iPassを購入する
サポート

iPassブログ

Why Free Wi-Fi Means Free Access for Hackers

Dennis Jones

Free Wi-Fi might cut down your front-end costs, but you risk compromising your financial security.

Free Wi-Fi also Free for Hackers

Workforce mobility is an unmistakable, unshakeable reality of today’s business landscape. Employees are spending bigger and bigger chunks of the daily pie out of the office, whether at the airport, on a long layaway, or commuting via rail. In the global office, one thing is clear: connectivity is crucial! Outside of the home and office, it seems Free Wi-Fi is your only bet to connect. “Hey, it’s free and right there,” you might think. But little do you know standing (virtually) behind that harmless connection is a whole host of internet malefactors, hackers. Your free connection is actually a compromised portal, possibly transporting your financial information right into the hands of malicious hackers.

Actually, the risk of encountering a compromised connection grows by leaps and bounds the longer you’re connected to free Wi-Fi. And recent exposés, such as one aired on “Today,” have highlighted how frequently hackers target free Wi-Fi hotspots in popular tourist destinations. And that’s because the fake Wi-Fi scheme is pretty unsophisticated, requiring relatively little tech savvy. You might have heard of the Man-in-the-Middle Attack (or MITM,) which just means that a computer attacker puts himself (or herself) between two parties, usually a user and supplier, who think they’re speaking directly to each other. The hacker only needs to set up a hotspot to imitate a real Wi-Fi access point, tricking you, the user, into using the fake spot instead of the real.

Many, if not most, free Wi-Fi users just aren’t paying attention to the access points they’re connecting to. But once a user has connected to one of these fake hotspots, which populate the free Wi-Fi universe, any credential given, communication sent, or transaction made becomes free game for a hacker.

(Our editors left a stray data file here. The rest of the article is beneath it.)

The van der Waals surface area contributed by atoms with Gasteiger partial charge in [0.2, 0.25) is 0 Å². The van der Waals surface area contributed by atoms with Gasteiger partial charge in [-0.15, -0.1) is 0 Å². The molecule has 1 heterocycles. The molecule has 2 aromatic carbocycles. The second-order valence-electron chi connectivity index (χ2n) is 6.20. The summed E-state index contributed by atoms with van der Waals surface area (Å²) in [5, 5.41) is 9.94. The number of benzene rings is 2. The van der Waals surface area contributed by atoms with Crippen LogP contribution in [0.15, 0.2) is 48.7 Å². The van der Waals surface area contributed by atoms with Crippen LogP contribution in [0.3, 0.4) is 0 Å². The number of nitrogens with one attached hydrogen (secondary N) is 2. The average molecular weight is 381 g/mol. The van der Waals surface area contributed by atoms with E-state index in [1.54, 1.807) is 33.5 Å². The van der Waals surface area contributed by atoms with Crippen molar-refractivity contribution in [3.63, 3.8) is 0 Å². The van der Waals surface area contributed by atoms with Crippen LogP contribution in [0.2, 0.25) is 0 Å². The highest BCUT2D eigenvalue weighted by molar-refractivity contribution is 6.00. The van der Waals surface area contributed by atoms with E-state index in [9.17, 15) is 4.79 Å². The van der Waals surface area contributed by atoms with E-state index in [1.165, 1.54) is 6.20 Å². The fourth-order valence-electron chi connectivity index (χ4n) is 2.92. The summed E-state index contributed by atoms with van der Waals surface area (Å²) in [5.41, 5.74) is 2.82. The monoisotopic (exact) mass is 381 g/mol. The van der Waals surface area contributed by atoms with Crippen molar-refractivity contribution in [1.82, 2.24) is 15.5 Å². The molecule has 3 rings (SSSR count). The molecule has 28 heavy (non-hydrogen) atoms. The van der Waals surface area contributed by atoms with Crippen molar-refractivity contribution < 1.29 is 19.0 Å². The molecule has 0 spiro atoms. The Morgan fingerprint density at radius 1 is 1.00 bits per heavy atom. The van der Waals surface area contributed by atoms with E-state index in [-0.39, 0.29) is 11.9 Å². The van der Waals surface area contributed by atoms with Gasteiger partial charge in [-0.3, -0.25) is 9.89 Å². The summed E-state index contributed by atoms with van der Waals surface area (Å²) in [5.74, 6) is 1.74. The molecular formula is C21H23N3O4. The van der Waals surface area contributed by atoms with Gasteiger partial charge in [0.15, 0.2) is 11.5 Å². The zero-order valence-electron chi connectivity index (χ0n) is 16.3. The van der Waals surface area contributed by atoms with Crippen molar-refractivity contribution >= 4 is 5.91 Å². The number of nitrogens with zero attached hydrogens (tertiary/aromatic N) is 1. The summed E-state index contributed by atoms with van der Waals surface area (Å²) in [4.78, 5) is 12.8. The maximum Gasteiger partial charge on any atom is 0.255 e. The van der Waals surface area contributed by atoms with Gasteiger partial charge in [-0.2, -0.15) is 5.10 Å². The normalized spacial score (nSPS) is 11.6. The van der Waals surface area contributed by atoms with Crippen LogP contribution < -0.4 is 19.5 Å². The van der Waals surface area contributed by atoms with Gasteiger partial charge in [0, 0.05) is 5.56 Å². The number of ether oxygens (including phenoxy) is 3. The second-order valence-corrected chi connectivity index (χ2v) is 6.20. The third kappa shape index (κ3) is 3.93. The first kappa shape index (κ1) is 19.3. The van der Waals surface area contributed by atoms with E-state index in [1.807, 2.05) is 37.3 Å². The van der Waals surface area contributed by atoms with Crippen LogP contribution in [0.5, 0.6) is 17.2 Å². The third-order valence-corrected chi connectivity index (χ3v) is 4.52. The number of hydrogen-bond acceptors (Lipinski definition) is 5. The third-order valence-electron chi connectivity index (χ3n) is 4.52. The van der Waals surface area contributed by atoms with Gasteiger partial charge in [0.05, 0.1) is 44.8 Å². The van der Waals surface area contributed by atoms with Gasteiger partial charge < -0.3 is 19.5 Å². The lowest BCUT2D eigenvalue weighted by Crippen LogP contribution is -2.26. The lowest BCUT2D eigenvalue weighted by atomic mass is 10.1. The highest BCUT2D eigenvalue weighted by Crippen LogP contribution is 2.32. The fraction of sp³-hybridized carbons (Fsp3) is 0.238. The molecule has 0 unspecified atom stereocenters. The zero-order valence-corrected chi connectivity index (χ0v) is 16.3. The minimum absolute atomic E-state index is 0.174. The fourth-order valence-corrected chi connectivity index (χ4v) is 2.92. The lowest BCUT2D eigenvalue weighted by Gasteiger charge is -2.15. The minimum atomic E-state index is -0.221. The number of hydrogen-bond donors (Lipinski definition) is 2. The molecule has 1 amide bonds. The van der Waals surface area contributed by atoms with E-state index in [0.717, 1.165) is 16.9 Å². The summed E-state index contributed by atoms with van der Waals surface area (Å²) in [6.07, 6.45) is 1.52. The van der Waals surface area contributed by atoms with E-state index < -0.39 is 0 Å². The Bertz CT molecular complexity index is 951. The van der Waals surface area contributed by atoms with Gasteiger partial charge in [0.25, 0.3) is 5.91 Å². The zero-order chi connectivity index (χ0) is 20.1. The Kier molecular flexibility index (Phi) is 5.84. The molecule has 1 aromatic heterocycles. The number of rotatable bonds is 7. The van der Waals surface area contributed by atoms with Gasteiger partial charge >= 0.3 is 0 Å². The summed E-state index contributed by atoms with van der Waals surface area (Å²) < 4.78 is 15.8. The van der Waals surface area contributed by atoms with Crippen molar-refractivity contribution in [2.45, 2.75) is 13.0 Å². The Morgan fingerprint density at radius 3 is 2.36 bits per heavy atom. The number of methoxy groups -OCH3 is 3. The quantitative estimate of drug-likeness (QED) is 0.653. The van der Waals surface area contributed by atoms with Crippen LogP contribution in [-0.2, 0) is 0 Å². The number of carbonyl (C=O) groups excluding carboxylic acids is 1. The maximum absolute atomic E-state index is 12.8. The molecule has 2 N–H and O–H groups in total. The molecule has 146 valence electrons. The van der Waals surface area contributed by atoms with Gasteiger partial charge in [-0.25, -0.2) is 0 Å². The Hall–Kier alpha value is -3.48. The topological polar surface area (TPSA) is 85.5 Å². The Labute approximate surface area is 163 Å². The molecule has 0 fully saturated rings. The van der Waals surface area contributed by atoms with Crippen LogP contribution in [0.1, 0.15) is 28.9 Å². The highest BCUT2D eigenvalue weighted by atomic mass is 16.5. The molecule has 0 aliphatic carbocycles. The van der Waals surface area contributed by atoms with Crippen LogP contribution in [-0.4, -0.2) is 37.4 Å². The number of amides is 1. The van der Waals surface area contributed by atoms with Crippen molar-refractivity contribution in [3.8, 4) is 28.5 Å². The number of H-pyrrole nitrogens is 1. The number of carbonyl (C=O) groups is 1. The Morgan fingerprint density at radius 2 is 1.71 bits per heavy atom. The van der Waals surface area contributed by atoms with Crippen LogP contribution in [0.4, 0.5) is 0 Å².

Predictably, users face potentially huge losses, if they fall prey to hacking via an “evil twin attack.” And these guerilla-type operations come in a number of forms. For instance, you can think of hackers literally listening into and stealing traffic. These losses can be dire, especially when client or banking information is involved. Phishing is another major concern, in other words, hackers set up a “dummy page” to trick users into giving them consumer data.

Our world is incredibly mobile – and workforce mobility, in particular, is a surefire conduit for productivity. With workforce mobility becoming established practice, mobile devices are the links connecting us back to the office. Unfortunately, mobile devices, especially mobile apps, are also our collective soft underbellies when it comes to our security on the Internet.

So armed with this information, what can you do to protect yourself when you access the Internet outside of the home or office? The first thing that stands out, of course, is simply avoid public Wi-Fi hotspots. Be especially vigilant that you don’t allow your mobile device to connect to public Wi-Fi.

There’re also some proactive steps you can take. And none better than a VPN, or virtual private network. Let me paint a picture, your information is passing through a whole host of access points on the internet before reaching its destination server and vice versa. A VPN opens up an end-to-end tunnel between your device and that distant location, so you can rest easy that your data is secure.

Powered by Translations.com GlobalLink OneLink Software